"China is always committed to resolving disputes through dialogue and negotiation, maintaining the general situation of the relations between the two sides, promoting the cooling and easing of the situation, and restoring the peace and tranquility in the China-Indian border areas as soon as possible," Ren said in a statement.
Asked whether the details of the Galwan incident revealed by China today will impact Saturday's 10th round of Commanders-level talks to discuss further disengagement of troops, the Chinese foreign ministry spokesperson said these are two separate issues.
"Through diplomatic and military channels of the two sides are in communications in completing the disengagement smoothly," she added.
"We hope the Indian side will bear in mind the general interest of bilateral relations and bring the ties to the right track. What we released is just the facts and the truth, she said.
The border standoff between the Indian and Chinese militaries erupted on May 5 last year following a violent clash in the Pangong Lake areas and both sides gradually enhanced their deployment by rushing in tens of thousands of soldiers as well as heavy weaponry.
The Chinese soldiers used stones, nail-studded sticks, iron rods and clubs in carrying out brutal attacks on Indian soldiers after they protested the erection of a surveillance post by China on the Indian side of the Line of Actual Control in Galwan.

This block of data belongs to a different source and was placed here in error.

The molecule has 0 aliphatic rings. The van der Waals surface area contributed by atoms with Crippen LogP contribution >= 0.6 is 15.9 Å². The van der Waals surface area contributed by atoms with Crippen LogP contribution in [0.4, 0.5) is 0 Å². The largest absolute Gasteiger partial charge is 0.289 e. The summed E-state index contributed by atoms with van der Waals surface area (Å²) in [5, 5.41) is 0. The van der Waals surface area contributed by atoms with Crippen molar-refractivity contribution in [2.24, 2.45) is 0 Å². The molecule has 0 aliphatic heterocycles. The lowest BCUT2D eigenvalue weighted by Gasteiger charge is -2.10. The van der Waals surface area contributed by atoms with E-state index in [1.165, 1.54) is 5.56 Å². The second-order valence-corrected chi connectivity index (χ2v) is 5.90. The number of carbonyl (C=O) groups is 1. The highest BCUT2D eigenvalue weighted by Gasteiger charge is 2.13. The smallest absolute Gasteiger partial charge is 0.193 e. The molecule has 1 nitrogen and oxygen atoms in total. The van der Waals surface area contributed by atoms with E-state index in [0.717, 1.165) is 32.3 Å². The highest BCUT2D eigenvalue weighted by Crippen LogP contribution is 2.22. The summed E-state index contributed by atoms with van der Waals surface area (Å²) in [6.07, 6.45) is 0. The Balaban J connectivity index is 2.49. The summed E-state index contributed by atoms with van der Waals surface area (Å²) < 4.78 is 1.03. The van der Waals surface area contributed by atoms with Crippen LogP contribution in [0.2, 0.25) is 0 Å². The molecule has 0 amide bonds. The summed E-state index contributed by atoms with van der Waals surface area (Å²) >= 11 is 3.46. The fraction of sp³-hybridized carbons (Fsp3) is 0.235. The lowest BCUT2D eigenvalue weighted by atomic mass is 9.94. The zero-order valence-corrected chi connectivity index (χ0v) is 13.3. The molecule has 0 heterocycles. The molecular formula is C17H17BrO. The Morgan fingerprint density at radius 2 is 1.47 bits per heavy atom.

The PLA Daily claimed that the Indian soldiers attacked the Chinese military personnel with steel tubes and cudgels and threw stones.
This is the first time China has acknowledged casualties and details of these officers and soldiers' sacrifice, four of whom died when dealing with the Indian military's "illegal trespassing" of the Galwan Valley Line of Actual Control (LAC), it said.
The Russian official news agency TASS reported on February 10 that 45 Chinese servicemen were killed in the Galwan Valley clash. According to an American intelligence report last year, the number of casualties on the Chinese side was 35.
The Galwan incident was the biggest confrontation between the two militaries after their 1967 clashes in Nathu La when India lost around 80 soldiers while over 300 Chinese army personnel were killed in the confrontation.
The India-China border dispute covers the 3,488-km-long LAC. China claims Arunachal Pradesh as part of southern Tibet, while India contests it.
The official Global Times said the PLA Daily while acknowledging the Galwan Valley casualties stated that the four soldiers were killed fighting the "foreign military" without referring to the Indian Army.
"After the skirmish, the Chinese side, out of consideration to preserve the overall situation of the relations between China and India as well as the two militaries, promoted the cooling and easing of the situation and exercised a high degree of restraint, which reflects China's manner as a responsible power," the Chinese defence ministry spokesman said.
The admission of the casualties by the PLA coincides with the ongoing disengagement of troops by both sides at the North and South banks of the Pangong Lake, the most contentious part of the standoff which began last year.